There’s tough and there’s SEC tough: Since suffering a broken jaw and concussion on Oct. 3 against LSU, Georgia tailback Caleb King has missed one game while subsisting on a liquid diet. King scored two touchdowns against last week against Vanderbilt. The Bulldogs are off this week before the Cocktail Party on Oct. 31.

 Whatever happened to that Sam Bradford press conference to announce his future? Love this stat: Three starting Big 12 quarterbacks have started against Texas. Three Big 12 starting quarterbacks have not finished this games.

 WWL saw USC’s Matt Barkley on some Heisman lists this week. Check the Pac-10 first. Barks isn’t even the best freshman quarterback in his own league. Stanford’s Andrew Luck has thrown for almost 1,600 yards with nine touchdowns.

Pittsburgh’s Dion Lewis (fourth in rushing) is the only freshman in the top 22 in rushing.

 National rushing leader Ryan Mathews of Fresno State is on pace to rush for almost 2,000 yards. Four of the six rush defenses he will face the remainder of the season are ranked 98th or worse against the run (New Mexico State, Utah State, Louisiana Tech and Illinois).

Looking ahead to next week:  Florida-Georgia in the Cocktail Party. Dawgs get to rest up this week. Florida is at Mississippi State. Tebow plays his last Georgia game.

 USC at Oregon. Trojans haven’t won in the state of Oregon since 2005 and need this one to stay in the Pac-10 and national championship hunt. Beavers, though, could end USC’s seven-year run of dominance with a win.

Texas at Oklahoma State. Cowboys thought they should have beaten the Horns last year in Austin. If they win in Stillwater, Pokes take control of the Big 12 South.

Posted on: October 18, 2009 6:27 pm
 

Thoughts on a football Saturday

Coaches of the year at the halfway point (seven weeks down, seven weeks to go)

ACC: Paul Johnson, Georgia Tech. With the upset of Virginia Tech, Johnson is on track to win the league in his second season. Who says the triple option won’t work in major-college football. The Yellow Jackets completed one pass on Saturday.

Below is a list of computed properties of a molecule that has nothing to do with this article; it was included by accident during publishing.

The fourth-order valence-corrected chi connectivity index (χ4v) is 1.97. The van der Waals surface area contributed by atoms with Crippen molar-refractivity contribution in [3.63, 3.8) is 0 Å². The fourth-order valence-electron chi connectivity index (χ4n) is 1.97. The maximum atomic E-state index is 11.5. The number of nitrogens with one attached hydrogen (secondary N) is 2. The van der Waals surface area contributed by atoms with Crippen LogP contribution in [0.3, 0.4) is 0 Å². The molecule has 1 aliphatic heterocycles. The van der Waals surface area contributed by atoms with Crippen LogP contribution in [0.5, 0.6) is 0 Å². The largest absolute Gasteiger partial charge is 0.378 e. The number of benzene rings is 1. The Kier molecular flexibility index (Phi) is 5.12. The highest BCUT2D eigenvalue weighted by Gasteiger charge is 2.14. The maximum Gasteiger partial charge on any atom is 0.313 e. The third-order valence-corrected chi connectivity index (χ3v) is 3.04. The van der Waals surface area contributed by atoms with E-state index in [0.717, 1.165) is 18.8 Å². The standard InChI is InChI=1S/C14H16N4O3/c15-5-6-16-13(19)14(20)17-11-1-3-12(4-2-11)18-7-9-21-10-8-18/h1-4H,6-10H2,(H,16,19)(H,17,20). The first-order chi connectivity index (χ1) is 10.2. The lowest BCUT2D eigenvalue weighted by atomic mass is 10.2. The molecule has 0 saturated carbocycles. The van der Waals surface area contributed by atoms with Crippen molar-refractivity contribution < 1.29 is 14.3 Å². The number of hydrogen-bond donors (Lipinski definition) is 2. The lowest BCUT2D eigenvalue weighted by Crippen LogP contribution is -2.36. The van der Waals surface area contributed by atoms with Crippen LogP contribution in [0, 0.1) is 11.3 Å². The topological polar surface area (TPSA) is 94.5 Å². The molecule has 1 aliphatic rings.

Big East: Brian Kelly, Cincinnati. They were picking for the middle of the pack after losing 10 starters on defense. Kelly took a bunch of offensive players, made them linebackers and balanced a team that was going to score points with Tony Pike and Mardy Gilyard on offense. The question is how long can Cincinnati hold onto Kelly if he wins the Big East again, especially if Notre Dame opens up?

Big Ten: Kirk Ferentz, Iowa: No one expected 7-0, especially after an opening-day squeaker against Northern Iowa. Now the Hawkeyes are to be feared after a comeback win at Wisconsin. Don’t be surprised if they’re favored on Nov. 14 going to Ohio State.

Big 12: Mike Gundy, Oklahoma State. That loss to Houston is looking better all the time.  The dude isn’t exactly Mr. Rogers but he does know how to call an offense and the addition of Bill Young on defense has made a difference. The NCAA took away Dez Bryant. Injuries took away his best running back, Kendall Hunter. The Cowboys, 5-1 and second in the Big 12 South, control their own destiny for the conference title.

Conference USA: Kevin Sumlin, Houston. Not “Sumlan” as a wire story called him on Saturday. Be assured, the Cougars’ coach is known throughout the industry. After defeating three BCS-conference teams, Houston is the favorite to win Conference USA. Kelly should be up for every major job that opens.

MAC, Al Golden, Temple: The Owls have won four in a row for the first time since 1985 and are tied for the MAC East lead. The division could come down to a Nov. 27 date at Ohio. As late as 2006 this program had lost 20 in a row.

Mountain West: Gary Patterson, TCU. Fort Worth’s favorite has the Froggers chasing their first BCS bowl and first conference title since 2005. No Heisman candidates, a great defensive end (Jerry Hughes) and Patterson’s scheming.

Pac-10: Chip Kelly, Oregon. In his first season as head coach, Kelly lost his best runner and his quarterback. All he did was win the next five after the opening-night loss to Boise. USC should be worried, very worried, when it goes to Eugene on Oct. 31.

SEC: Nick Saban, Alabama. Until Saturday, it might have been Steve Spurrier but Saban quashed that talk. In his third season, Saban has the Tide back among the elite. They control their road to the national championship; have a Heisman candidate (Ingram) and perhaps the nation’s nastiest defense.

Sun Belt: Charlie Weatherbie, Louisiana-Monroe. Among the lowest-paid coaches in I-A, Weatherbie has the Warhawks off a 3-0 conference start. That's the longest conference winning streak in 16 years. At a school that usually gets beaten down by guarantee games against  BCS schools, Louisiana-Monroe is 4-2 overall.